How much money do i need to setup a Self Managed Super Fund? (SMSF)

There is no real right or wrong answer to the above statement as it will differ depending on the Fund, how many members are involved and what the investment strategy is. There is a common rule of thumb around accounting and financial planning circles that says around about $200,000 is the figure required.

I tend to approach it a little bit differently and I think it really comes down to the Fund being setup and how it stacks up versus your existing arrangements.  It’s always worth reviewing what fees you’re currently paying in your existing fund and if you’re doing it together with a spouse or  family members quite often the costs can be competitive. This can be compared against the establishment and running costs of the new SMSF.
A Self-Managed Fund can have up to four members each with their own member balance. The Fund also requires at least two individuals be trustees or a company to act as trustee more commonly known as a corporate trustee. If four members are all removing their individual super account admin fees and running costs this can start to result in cost savings.

Another really important factor is the reasons behind why you are setting it up. If it’s to purchase property or potentially borrow to purchase property via a limited recourse borrowing arrangement then that is something that can only be done through an SMSF. In certain circumstances the ability to purchase a property through your fund might be worth the extra cost involved in establishing your own fund.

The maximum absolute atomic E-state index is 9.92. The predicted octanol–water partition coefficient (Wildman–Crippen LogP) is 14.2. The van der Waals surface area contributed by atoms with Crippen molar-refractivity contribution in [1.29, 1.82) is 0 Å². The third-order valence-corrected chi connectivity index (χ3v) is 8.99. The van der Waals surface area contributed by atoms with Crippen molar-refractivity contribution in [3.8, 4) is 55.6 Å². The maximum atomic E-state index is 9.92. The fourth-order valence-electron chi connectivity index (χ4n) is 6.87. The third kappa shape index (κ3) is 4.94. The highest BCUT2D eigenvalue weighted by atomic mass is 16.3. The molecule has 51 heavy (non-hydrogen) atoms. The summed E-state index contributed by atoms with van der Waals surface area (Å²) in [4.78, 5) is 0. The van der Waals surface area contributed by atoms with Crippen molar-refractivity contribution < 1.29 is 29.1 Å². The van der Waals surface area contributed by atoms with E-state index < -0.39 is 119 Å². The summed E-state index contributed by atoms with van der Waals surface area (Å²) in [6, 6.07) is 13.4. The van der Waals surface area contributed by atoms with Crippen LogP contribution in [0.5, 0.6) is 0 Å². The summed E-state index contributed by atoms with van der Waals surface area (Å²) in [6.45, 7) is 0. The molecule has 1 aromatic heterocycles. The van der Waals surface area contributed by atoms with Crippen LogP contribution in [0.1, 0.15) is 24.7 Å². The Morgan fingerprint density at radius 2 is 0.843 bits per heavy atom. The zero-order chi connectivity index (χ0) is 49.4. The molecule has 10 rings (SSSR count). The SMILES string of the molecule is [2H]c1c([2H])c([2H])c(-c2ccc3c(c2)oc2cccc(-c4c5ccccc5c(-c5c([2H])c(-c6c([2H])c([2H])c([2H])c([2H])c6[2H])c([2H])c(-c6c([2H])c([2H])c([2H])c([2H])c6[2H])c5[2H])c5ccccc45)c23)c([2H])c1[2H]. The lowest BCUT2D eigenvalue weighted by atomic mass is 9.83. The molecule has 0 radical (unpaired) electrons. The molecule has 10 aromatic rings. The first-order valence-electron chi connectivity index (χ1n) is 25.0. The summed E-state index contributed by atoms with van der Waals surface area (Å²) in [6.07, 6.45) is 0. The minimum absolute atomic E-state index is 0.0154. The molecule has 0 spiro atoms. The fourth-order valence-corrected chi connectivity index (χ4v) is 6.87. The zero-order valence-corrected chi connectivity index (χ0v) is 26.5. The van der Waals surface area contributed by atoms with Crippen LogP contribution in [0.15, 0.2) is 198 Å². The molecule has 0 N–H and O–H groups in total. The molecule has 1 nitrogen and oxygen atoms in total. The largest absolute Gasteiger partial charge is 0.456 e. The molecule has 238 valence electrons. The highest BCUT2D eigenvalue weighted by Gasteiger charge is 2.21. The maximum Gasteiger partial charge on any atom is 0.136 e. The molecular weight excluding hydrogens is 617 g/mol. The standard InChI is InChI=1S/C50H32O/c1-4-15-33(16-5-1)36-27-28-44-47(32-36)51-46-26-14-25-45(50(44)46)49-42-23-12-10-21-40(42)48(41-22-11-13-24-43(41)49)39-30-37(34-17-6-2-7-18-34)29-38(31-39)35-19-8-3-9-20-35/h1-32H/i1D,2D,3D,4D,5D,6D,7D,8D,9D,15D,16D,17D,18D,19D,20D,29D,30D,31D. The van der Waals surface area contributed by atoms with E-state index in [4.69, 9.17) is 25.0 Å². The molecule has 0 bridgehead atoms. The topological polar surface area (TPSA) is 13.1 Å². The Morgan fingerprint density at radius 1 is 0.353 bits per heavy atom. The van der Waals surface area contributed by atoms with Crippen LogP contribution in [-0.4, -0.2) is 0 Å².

If you are borrowing to invest in a property then again you need to weigh up the extra fees against the ability to leverage the purchase of a property.  As an example if you have $100,000 today in super to purchase a $300,000 property then you have a loan to valuation ratio of 66.6%. This means you have $300,000 of growth assets working for you with a $200,000 loan. You could then direct mandatory SGC payments, rent from the property and any other contributions towards meeting the repayments.

It’s important to note when viewing any potential property purchase through super you need to be aware of certain rules whether borrowing or not. Firstly you cannot live in this property nor can you allow a family member to reside there and pay you rent. Also you cannot develop properties and effectively run a business through your fund. If either of those options were the main reason you were contemplating it then you’re better off to forget using super as the vehicle to do it.

It’s not all bad news however you can feasibly purchase a business premises to run your business from (known as business real property). In this scenario you can effectively pay rent to your super fund rather than the landlord. It may also be an avenue for you to obtain business premises that would not have been possible for you outside of Superannuation. You can of course also purchase commercial property for someone else to use for their business and have them pay the rent into your Fund.

In summary there are a range of reasons to have a think about Self-Managed Super as an option. It’s not for everyone but please feel free to get in touch to discuss it if you’re interested and I would be happy to run through the specific goals for you and your family.